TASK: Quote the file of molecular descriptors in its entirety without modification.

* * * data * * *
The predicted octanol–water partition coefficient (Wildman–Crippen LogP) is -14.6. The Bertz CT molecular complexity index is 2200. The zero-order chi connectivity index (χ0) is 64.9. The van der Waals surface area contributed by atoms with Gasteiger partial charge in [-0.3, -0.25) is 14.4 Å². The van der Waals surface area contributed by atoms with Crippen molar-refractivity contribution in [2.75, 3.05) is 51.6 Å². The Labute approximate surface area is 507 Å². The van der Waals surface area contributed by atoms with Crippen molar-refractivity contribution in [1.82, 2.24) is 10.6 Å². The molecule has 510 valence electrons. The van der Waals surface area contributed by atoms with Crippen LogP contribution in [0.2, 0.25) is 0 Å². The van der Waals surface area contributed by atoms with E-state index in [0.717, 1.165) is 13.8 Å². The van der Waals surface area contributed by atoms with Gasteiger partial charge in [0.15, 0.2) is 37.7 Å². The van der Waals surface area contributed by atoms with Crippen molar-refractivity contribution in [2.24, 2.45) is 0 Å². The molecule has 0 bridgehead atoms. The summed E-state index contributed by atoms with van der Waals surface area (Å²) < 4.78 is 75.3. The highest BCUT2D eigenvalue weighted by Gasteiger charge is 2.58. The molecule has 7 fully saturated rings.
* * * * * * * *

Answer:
The predicted octanol–water partition coefficient (Wildman–Crippen LogP) is -14.6. The Bertz CT molecular complexity index is 2200. The zero-order chi connectivity index (χ0) is 64.9. The van der Waals surface area contributed by atoms with Gasteiger partial charge in [-0.3, -0.25) is 14.4 Å². The van der Waals surface area contributed by atoms with Crippen molar-refractivity contribution in [2.75, 3.05) is 51.6 Å². The Labute approximate surface area is 507 Å². The van der Waals surface area contributed by atoms with Crippen molar-refractivity contribution in [1.82, 2.24) is 10.6 Å². The molecule has 510 valence electrons. The van der Waals surface area contributed by atoms with Crippen LogP contribution in [0.2, 0.25) is 0 Å². The van der Waals surface area contributed by atoms with E-state index in [0.717, 1.165) is 13.8 Å². The van der Waals surface area contributed by atoms with Gasteiger partial charge in [0.15, 0.2) is 37.7 Å². The van der Waals surface area contributed by atoms with Crippen molar-refractivity contribution in [2.24, 2.45) is 0 Å². The molecule has 0 bridgehead atoms. The summed E-state index contributed by atoms with van der Waals surface area (Å²) < 4.78 is 75.3. The highest BCUT2D eigenvalue weighted by Gasteiger charge is 2.58. The molecule has 7 fully saturated rings.